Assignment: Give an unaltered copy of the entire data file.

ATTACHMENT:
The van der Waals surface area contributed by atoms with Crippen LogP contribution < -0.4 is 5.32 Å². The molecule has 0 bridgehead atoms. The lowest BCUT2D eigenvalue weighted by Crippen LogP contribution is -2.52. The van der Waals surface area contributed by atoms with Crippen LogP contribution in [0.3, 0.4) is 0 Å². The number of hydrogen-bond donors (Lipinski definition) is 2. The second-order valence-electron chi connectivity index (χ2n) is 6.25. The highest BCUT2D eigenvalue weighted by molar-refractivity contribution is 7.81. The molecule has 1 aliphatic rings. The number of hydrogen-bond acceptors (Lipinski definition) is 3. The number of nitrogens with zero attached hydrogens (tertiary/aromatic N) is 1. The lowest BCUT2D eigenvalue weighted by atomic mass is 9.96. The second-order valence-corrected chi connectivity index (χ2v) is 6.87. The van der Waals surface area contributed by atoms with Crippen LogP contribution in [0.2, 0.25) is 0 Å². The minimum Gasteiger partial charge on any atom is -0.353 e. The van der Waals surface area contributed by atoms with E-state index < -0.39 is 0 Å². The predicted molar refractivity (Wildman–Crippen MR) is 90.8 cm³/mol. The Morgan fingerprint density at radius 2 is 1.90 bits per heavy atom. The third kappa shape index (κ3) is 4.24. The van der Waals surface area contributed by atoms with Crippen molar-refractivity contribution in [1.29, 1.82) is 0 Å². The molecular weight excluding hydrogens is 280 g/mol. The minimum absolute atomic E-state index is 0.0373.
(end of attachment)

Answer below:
The van der Waals surface area contributed by atoms with Crippen LogP contribution < -0.4 is 5.32 Å². The molecule has 0 bridgehead atoms. The lowest BCUT2D eigenvalue weighted by Crippen LogP contribution is -2.52. The van der Waals surface area contributed by atoms with Crippen LogP contribution in [0.3, 0.4) is 0 Å². The number of hydrogen-bond donors (Lipinski definition) is 2. The second-order valence-electron chi connectivity index (χ2n) is 6.25. The highest BCUT2D eigenvalue weighted by molar-refractivity contribution is 7.81. The molecule has 1 aliphatic rings. The number of hydrogen-bond acceptors (Lipinski definition) is 3. The number of nitrogens with zero attached hydrogens (tertiary/aromatic N) is 1. The lowest BCUT2D eigenvalue weighted by atomic mass is 9.96. The second-order valence-corrected chi connectivity index (χ2v) is 6.87. The van der Waals surface area contributed by atoms with Crippen LogP contribution in [0.2, 0.25) is 0 Å². The minimum Gasteiger partial charge on any atom is -0.353 e. The van der Waals surface area contributed by atoms with E-state index < -0.39 is 0 Å². The predicted molar refractivity (Wildman–Crippen MR) is 90.8 cm³/mol. The Morgan fingerprint density at radius 2 is 1.90 bits per heavy atom. The third kappa shape index (κ3) is 4.24. The van der Waals surface area contributed by atoms with Crippen molar-refractivity contribution in [1.29, 1.82) is 0 Å². The molecular weight excluding hydrogens is 280 g/mol. The minimum absolute atomic E-state index is 0.0373.